I’ve always hated races – presidential and otherwise. I can trace my hatred back to the story of the “Tortoise and the Hare,” where the over-confident rabbit loses a race to his steadfast amphibious counterpart. I believe the moral of the story was “Brendon, stop picking your nose,” which is what my kindergarten teacher lovingly intoned at the tale’s conclusion. In my heart, I knew what she was saying: “Slow and steady wins the race.” This did not serve me well in physical education class later. I quickly outgrew trying to “be the tortoise”, but I’m not convinced that our political system ever did.
All this becomes quite clear once you realize each candidate tries to convince you he is the tortoise. Think about the words “slow” and “steady.” Picture someone who isn’t too quick but prides himself on consistency – sound like any politicians we know?
I have good news for you, America. I have found the Tortoise, and he is going to slowly and steadily make the race fun to watch.
On Oct. 16th, Stephen Colbert, anchor of the fake news show “The Colbert Report” announced he was running for President. It’s sort of like that Robin Williams movie, “Man of the Year,” except people are actually watching this and feeling entertained. Colbert plans to run only in his home state of South Carolina, and as both a Democrat and Republican so, in his words, “I can lose twice.” Colbert has come up with the novel idea that it’s okay to laugh at the more ridiculous aspects of elections. Hell, we might even learn something in the process.
Most of us are familiar with Colbert’s on-air persona, in which he acts as a super-conservative pundit with ridiculously right-wing views. In other words, he tries to out-tortoise the tortoises, and no one wants to be the target of satire. The hyperbolic extremism of his “views” might force the other candidates to re-evaluate if they, too, want to continue making massive generalizations.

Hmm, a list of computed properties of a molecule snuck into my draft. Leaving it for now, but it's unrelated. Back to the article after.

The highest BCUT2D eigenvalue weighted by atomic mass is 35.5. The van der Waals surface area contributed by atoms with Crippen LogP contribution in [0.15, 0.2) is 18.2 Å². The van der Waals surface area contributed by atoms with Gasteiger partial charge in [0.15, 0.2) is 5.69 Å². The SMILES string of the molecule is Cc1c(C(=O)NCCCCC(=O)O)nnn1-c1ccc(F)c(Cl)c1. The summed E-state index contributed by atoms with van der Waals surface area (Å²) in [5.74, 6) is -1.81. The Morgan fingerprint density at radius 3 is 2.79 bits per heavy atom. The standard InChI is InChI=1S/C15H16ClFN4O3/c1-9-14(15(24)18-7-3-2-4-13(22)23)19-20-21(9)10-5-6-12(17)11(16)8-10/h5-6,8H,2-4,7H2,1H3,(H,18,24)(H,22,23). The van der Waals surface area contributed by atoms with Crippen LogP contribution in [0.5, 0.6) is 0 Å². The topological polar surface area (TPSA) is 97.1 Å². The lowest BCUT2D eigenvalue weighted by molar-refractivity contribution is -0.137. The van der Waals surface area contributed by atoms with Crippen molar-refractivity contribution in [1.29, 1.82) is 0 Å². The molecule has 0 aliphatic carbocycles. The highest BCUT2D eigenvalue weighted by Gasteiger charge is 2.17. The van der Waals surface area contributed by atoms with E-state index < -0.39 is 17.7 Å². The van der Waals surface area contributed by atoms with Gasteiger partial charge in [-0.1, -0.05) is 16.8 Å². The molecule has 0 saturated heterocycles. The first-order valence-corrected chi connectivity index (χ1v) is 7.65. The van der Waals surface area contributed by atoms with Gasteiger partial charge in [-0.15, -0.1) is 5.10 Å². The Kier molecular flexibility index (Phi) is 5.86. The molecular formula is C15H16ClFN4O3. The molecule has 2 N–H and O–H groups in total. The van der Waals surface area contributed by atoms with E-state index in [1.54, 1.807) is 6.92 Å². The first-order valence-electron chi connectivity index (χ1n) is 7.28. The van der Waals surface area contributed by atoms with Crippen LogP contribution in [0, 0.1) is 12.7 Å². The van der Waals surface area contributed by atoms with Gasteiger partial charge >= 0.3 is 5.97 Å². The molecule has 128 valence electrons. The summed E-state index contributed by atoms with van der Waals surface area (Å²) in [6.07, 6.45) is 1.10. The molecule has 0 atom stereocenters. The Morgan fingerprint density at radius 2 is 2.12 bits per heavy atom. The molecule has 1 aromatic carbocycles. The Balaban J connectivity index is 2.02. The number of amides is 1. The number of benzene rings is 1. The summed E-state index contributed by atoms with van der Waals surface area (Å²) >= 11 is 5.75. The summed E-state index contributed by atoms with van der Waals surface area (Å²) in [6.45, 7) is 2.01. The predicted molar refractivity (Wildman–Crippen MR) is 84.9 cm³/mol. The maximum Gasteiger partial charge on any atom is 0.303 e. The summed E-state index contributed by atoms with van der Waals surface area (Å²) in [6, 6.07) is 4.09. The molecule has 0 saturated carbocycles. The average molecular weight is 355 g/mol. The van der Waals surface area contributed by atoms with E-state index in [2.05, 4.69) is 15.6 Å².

Colbert already began exposing the silliness of some election laws. For example, Colbert keeps referring to his Doritos sponsorship, pointing out that, of course, corporate sponsors for candidates are illegal, so it’s only the coverage of his campaign that they’re paying for. Additionally, a petition can’t legally be posted on the show’s Web site without counting as unfair advantage, but a link to the candidate’s website which contains the petition can. For the first time, I understand how ridiculous and arbitrary many of these regulations can be. Who would have thought a comedian could make me care about election reform? Yet, here we are. And I’m not alone – the “1,000,000 Strong For Stephen T Colbert” Facebook group is the most popular on the site.
Predictably, not everyone is amused. Bill O’Reilly called the run a publicity stunt to bolster sales of Colbert’s new book, I Am America (And So Can You!) and criticized Colbert for not appearing on “The O’Reilly Factor.” “He knows the book is dumb,” O’Reilly stated. “So he’s not going to come in. Instead, he runs for president.” In related news, I used the same tactic in kindergarten when my friend wouldn’t share her cookie with me. I publicly declared the cookie probably tasted like poo anyway. For those who are afraid that Colbert’s really in it for the office, and will steal valuable votes from others, Colbert himself stated in a television interview, “I don’t want to be president. I want to run for president. There’s a difference,” Amen, brother.
When the Public Opinion Strategies poll put Colbert ahead of Democratic candidate Bill Richardson, Richardson’s spokesman responded, “This is a serious election with serious consequences and we are not going to comment on this ridiculous exercise.” I couldn’t agree more. The consequences of this race are so serious we can’t afford not to have someone like Colbert showing us how completely ridiculous and irrelevant certain aspects can be. And I think Colbert would agree with me that in such a race, neither the tortoise nor the hare prevails: American voters are the winners.